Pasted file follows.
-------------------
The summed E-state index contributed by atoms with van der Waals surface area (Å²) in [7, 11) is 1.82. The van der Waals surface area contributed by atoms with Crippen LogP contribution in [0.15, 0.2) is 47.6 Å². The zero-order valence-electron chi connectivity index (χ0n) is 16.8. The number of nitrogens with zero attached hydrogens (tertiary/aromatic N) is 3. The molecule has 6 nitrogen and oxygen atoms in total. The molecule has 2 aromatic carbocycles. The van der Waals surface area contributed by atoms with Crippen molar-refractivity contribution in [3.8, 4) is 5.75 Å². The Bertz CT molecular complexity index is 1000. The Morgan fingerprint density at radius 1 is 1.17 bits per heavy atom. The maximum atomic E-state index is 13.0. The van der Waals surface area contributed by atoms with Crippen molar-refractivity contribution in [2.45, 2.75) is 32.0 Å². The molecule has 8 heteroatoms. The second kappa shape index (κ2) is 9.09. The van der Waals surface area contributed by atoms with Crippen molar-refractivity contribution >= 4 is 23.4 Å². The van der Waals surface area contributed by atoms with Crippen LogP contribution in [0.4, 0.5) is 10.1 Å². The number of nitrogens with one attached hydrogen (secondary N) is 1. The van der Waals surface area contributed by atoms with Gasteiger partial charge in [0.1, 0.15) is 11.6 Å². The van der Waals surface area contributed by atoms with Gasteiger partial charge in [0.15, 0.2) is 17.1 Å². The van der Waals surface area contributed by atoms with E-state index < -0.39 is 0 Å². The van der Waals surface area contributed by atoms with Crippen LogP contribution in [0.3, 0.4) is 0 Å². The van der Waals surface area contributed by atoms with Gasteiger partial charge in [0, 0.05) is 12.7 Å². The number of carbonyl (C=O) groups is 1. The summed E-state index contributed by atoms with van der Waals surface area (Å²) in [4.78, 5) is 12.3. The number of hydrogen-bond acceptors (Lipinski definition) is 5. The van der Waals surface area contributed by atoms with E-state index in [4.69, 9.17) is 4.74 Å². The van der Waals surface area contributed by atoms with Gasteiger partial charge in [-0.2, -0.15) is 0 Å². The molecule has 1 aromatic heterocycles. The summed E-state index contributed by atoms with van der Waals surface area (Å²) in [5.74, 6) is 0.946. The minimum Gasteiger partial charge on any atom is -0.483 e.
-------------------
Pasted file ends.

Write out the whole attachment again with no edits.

The summed E-state index contributed by atoms with van der Waals surface area (Å²) in [7, 11) is 1.82. The van der Waals surface area contributed by atoms with Crippen LogP contribution in [0.15, 0.2) is 47.6 Å². The zero-order valence-electron chi connectivity index (χ0n) is 16.8. The number of nitrogens with zero attached hydrogens (tertiary/aromatic N) is 3. The molecule has 6 nitrogen and oxygen atoms in total. The molecule has 2 aromatic carbocycles. The van der Waals surface area contributed by atoms with Crippen molar-refractivity contribution in [3.8, 4) is 5.75 Å². The Bertz CT molecular complexity index is 1000. The Morgan fingerprint density at radius 1 is 1.17 bits per heavy atom. The maximum atomic E-state index is 13.0. The van der Waals surface area contributed by atoms with Crippen molar-refractivity contribution in [2.45, 2.75) is 32.0 Å². The molecule has 8 heteroatoms. The second kappa shape index (κ2) is 9.09. The van der Waals surface area contributed by atoms with Crippen molar-refractivity contribution >= 4 is 23.4 Å². The van der Waals surface area contributed by atoms with Crippen LogP contribution in [0.4, 0.5) is 10.1 Å². The number of nitrogens with one attached hydrogen (secondary N) is 1. The van der Waals surface area contributed by atoms with Gasteiger partial charge in [0.1, 0.15) is 11.6 Å². The van der Waals surface area contributed by atoms with Gasteiger partial charge in [0.15, 0.2) is 17.1 Å². The van der Waals surface area contributed by atoms with E-state index < -0.39 is 0 Å². The van der Waals surface area contributed by atoms with Crippen LogP contribution in [0.3, 0.4) is 0 Å². The van der Waals surface area contributed by atoms with Gasteiger partial charge in [0, 0.05) is 12.7 Å². The number of carbonyl (C=O) groups is 1. The summed E-state index contributed by atoms with van der Waals surface area (Å²) in [4.78, 5) is 12.3. The number of hydrogen-bond acceptors (Lipinski definition) is 5. The van der Waals surface area contributed by atoms with E-state index in [4.69, 9.17) is 4.74 Å². The van der Waals surface area contributed by atoms with Gasteiger partial charge in [-0.2, -0.15) is 0 Å². The molecule has 1 aromatic heterocycles. The summed E-state index contributed by atoms with van der Waals surface area (Å²) in [5.74, 6) is 0.946. The minimum Gasteiger partial charge on any atom is -0.483 e.